A dog's life: Ipswich Grammar student Rhys Woods with the school's boarding dog Broxy. Picture: Supplied

A dog's life: Ipswich Grammar student Rhys Woods with the school's boarding dog Broxy. Picture: Supplied

Broxy the 'boarder' collie is on the job to support young students far from home

Broxy the 'boarder' collie is on the job to support young students far from home

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Broxy the six-month-old border collie has joined Ipswich Grammar School with an important job - to use his doggy intuition and nature to help support the boys who call the school's boarding house home.

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This is branded content for Ipswich Grammar School.

Scroll down the staff page of the Ipswich Grammar School (IGS) website and there's one furry face that stands out from the crowd. That will be "Mr" Broxy - the school's boarding dog.

The six-month-old border collie - real name Ibrox but Broxy to his friends - has come on board with an important job - to use his doggy intuition and nature to help support the boys who call the school's boarding house home.

Broxy came to live at the school in April as part of IGS's mission to do all it can to create a warm and nurturing home-away-from-home environment for its boarding students who are away from their families for many months at a time.

"It can be difficult for the boys at times," said Stewart Drinkeld, IGS's Director of Boarding, who lives on site and is Broxy's main carer. (He also got to name the pup - after the Scottish stadium that's home to his favourite football team, the Glasgow Rangers.)

Ipswich Grammar's Director of Boarding Stewart Drinkeld with Broxy when he first arrived at the school. Picture: Supplied

Ipswich Grammar's Director of Boarding Stewart Drinkeld with Broxy when he first arrived at the school. Picture: Supplied

"Anyone can feel a little bit homesick sometimes or go through stressful times and Broxy is now just another layer of the support mechanisms we have in place to create that sense of home. He makes everyone feel good having him around.

"He's already had such a positive effect and has become a big part of the boarding and the school community. For the boys it's just like having a dog at home to play with and talk to. He's at breakfast every morning, he's at morning tea right now, he comes to lunch and sits outside getting lots of pats. He'll go and play footy with them on the oval or go for a run."

Broxy has particularly stepped up in times of high emotional stress for some of the boys such as a death or illness in the family.

"We have had that situation where boarding boys lose family members like a grandparent; Broxy knows if something's not quite right for one of the boys," Mr Drinkeld said.

"He'll just chill and sit with them, or I might just give them the lead and they'll go off for a walk together. Dogs really have that sixth sense. I think people do still underestimate the power of animals."

With many of the boarders coming from rural and farming families having dogs around is something they've grown up with and miss when they leave home to come to school.

For 17-year-oid Rhys Woods, now in his second year of boarding at IGS, having Broxy around reminds him of hanging out with his favourite of his family's dogs, a kelpie called Roxy.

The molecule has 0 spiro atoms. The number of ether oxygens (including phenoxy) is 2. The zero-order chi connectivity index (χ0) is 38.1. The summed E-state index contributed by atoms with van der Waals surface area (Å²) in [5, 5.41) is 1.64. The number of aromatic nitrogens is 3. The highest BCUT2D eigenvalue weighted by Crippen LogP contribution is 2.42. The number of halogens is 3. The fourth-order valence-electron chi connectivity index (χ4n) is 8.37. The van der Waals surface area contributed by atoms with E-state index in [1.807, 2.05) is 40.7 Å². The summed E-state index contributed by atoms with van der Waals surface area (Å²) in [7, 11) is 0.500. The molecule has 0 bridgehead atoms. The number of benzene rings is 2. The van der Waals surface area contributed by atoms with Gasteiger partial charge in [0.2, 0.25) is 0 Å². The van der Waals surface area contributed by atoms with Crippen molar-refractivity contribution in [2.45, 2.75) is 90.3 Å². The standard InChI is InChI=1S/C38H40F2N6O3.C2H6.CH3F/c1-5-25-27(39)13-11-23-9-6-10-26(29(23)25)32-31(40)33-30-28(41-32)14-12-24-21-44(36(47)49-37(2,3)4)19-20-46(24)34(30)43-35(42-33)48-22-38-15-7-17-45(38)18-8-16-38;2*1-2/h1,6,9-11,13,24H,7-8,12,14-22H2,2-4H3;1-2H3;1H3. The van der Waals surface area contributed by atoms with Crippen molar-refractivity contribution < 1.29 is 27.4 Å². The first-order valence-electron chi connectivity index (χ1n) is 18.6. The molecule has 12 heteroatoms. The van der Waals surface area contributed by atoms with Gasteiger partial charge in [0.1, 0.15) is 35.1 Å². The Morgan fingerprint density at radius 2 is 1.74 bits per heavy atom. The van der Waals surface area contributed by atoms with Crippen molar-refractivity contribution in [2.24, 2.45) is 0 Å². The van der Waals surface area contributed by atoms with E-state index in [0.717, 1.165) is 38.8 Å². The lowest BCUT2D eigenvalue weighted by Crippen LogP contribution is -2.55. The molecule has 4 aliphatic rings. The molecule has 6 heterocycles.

Rhys grew up on the family property 23 kilometres out of Ingham in North Queensland. It's an hour's drive from Townsville and a two-hour flight from Brisbane away from IGS.

"It's a fair hike away," Rhys said. "We've always had dogs and Broxy brings back the feeling of home in a way. You can give him a pat and have a chat with him. Dogs do really seem like they're listening to you - you can tell them your problems and get it off your chest if you need to.

"Broxy's fun to have around; he's very energetic, always wagging his tail, with his tongue hanging out the side of his mouth, and loving all the pats."

Broxy's arrival was the end of a careful process for the school as they searched for the perfect kind of canine staffer to join the dedicated boarding team.

The dog needed to be the right blend of intelligence, energy and friendly nature. While COVID added to the challenge of the search, in the end it was one of Mr Drinkeld's friends whose own dog was having puppies.

"We were trying to find a dog that had a bit of energy and was very good with kids - there are some dogs you wouldn't want in this sort of role," Mr Drinkeld said.

"Broxy is very happy to run around and play with the boys but is also a really calm dog and just as happy to sit at your feet. Being a border collie he's very smart, and very curious - he always wants to know what's going on. He really thinks he owns the school now, and we're okay with that."

Ipswich Grammar School offers boarding for boys from Year 7 to Year 12 with options including full boarding, weekly boarding and selective overnight/evening stays. Our experienced boarding staff maintain a strong family atmosphere and encourage all students to be involved in the social and pastoral aspects of the school. The health and wellbeing of each of the boys is a shared responsibility between the Director of Boarding, resident staff, school medical staff and of course Broxy - our Boarding dog. Find out more here. Catch up with Broxy on his Instagram page here.

This is branded content for Ipswich Grammar School.

The story Broxy the 'boarder' collie is on the job to support young students far from home first appeared on Queensland Country Life.

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